I’ve heard it all before on Brewdog — “They say they’re punk, but actually, they’re a multi-million quid company”, “They say they’re punk, but what about this dodgy thing I heard about their gold cans”, and so on.
Yes, they get a lot of shtick and at this point they’re more comparable with a fancy Wetherspoons than Anarchy in the UK , but I honestly believe they’re still one of Scotland’s best breweries going.
Without Punk IPA and the impact it had on Scottish beer, I simply don’t believe we’d have the huge variety of fantastic breweries making incredible brewskies like we have nowadays.
But is Punk IPA still the reigning champion of Scottish IPAs?
I put a tin of the blue stuff up against three other IPAs from breweries across Scotland, in this case Moray, the Highlands and Dundee, to see if they were top of the hops.
For my test, I had a tin of Punk IPA first, and then sampled each of these three beers.
I hadn’t had a punk in quite some time actually, so I was really happy to find that it’s still a very, very good IPA, even in a can and not on draft.
For comparison’s sake, I’d rate my punk a solid 4/5.
AKA IPA, Cromarty Brewing Co
- £3.80 from the brewery’s website for a 440ml can
- Cromarty Brewing Company, Cromarty
- Style: West Coast IPA
First up to test was a big can of AKA IPA from Cromarty.
This beautiful brew won the World Beer Awards UK IPA category in 2016, and it most certainly deserved it.
It wears its colours on its sleeve, or rather its can artwork, as you get hit in the face immediately by pleasantly green-flavoured, resinous bitterness from the hops.
(Side note, I’m not going to ever get into types of hops in these reviews if I can help it, as that’s really just a bit too nerdy even for me).
At 6.7% it’s quite a lot stronger than a good old-fashioned Punk IPA, and it’s a lot more of it too in the 440ml can that I had.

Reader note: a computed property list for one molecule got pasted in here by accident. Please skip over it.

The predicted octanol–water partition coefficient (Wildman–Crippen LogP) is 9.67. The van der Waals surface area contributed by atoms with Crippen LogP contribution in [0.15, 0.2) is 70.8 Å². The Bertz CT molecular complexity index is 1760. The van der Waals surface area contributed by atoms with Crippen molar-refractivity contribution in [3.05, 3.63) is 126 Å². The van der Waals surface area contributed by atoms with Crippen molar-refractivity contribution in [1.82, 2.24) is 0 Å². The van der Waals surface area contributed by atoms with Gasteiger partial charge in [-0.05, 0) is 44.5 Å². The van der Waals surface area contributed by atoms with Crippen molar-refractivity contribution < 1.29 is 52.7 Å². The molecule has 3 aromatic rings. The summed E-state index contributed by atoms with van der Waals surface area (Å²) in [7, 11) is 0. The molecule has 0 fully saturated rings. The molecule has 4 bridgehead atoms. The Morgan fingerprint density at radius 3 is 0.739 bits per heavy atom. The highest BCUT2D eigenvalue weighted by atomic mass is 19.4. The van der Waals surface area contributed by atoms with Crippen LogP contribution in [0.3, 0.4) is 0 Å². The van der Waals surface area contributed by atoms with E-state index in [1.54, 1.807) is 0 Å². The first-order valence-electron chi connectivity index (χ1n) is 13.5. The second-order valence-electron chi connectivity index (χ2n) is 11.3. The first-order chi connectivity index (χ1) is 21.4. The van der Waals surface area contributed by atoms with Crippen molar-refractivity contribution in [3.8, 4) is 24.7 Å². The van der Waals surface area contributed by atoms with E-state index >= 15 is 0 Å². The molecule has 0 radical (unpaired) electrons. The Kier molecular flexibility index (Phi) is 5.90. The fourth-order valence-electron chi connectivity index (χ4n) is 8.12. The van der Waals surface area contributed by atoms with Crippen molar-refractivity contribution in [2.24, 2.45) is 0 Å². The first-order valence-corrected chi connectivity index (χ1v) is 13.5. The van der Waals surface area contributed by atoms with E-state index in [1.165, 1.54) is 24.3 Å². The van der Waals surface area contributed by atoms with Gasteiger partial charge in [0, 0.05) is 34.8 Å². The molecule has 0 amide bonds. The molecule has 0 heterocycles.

But it was just absolutely brilliant, and I’m sorry to say James Watt if you’re reading this, but Cromarty has you beat here.
Flight Path, 71 Brewing
- £3.50 from the brewery’s website for a 440ml can
- 71 Brewing co, Dundee
- Style: IPA
Compared to Punk and AKA IPA from Cromarty, this IPA from 71 Brewing in Dundee is much more dry.
It’s a darker colour, and quite a bit more cloudy too.
At 6.1% it’s got a pleasant booziness to it, and tasted to me more like your traditional IPAs of yesteryear like Deuchars than the American-influenced Punk (and its imitators).
Really enjoyed this, but in sad news for 71 Brewing I honestly preferred my can of punk to this one.
Typhoon, Windswept Brewing co
- £2.80 for a 330ml bottle on the website
- Windswept Brewing Co, Lossiemouth
- Style: Single Hopped IPA
This IPA from Windswept, which is fast becoming a new favourite brewery of mine, tasted very much along the same lines as Punk IPA.
It’s also scored a couple of awards, including a Great Taste two-star sticker.
I found it tasted a bit stronger in terms of bitterness than Punk IPA, and a little bit more dry, which I don’t think will be genuinely that widely appealing to a lot of people, but for me it just cinched it.
Sorry Brewdog, but it’s another IPA I can honestly say I prefer to Punk.